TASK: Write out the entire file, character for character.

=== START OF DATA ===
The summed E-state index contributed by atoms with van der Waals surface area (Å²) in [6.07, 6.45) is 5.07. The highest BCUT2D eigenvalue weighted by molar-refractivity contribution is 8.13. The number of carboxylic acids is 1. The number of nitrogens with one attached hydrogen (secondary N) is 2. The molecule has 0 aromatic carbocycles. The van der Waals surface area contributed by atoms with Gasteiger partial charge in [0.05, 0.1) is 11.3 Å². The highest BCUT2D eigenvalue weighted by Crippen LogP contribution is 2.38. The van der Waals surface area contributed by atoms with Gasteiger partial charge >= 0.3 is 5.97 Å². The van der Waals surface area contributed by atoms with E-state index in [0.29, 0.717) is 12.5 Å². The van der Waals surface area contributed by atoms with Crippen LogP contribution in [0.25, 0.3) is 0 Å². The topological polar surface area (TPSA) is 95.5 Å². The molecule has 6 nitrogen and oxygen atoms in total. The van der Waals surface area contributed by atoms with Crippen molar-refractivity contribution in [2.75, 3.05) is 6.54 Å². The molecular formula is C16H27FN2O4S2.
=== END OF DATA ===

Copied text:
The summed E-state index contributed by atoms with van der Waals surface area (Å²) in [6.07, 6.45) is 5.07. The highest BCUT2D eigenvalue weighted by molar-refractivity contribution is 8.13. The number of carboxylic acids is 1. The number of nitrogens with one attached hydrogen (secondary N) is 2. The molecule has 0 aromatic carbocycles. The van der Waals surface area contributed by atoms with Gasteiger partial charge in [0.05, 0.1) is 11.3 Å². The highest BCUT2D eigenvalue weighted by Crippen LogP contribution is 2.38. The van der Waals surface area contributed by atoms with Gasteiger partial charge >= 0.3 is 5.97 Å². The van der Waals surface area contributed by atoms with E-state index in [0.29, 0.717) is 12.5 Å². The van der Waals surface area contributed by atoms with Crippen LogP contribution in [0.25, 0.3) is 0 Å². The topological polar surface area (TPSA) is 95.5 Å². The molecule has 6 nitrogen and oxygen atoms in total. The van der Waals surface area contributed by atoms with Crippen molar-refractivity contribution in [2.75, 3.05) is 6.54 Å². The molecular formula is C16H27FN2O4S2.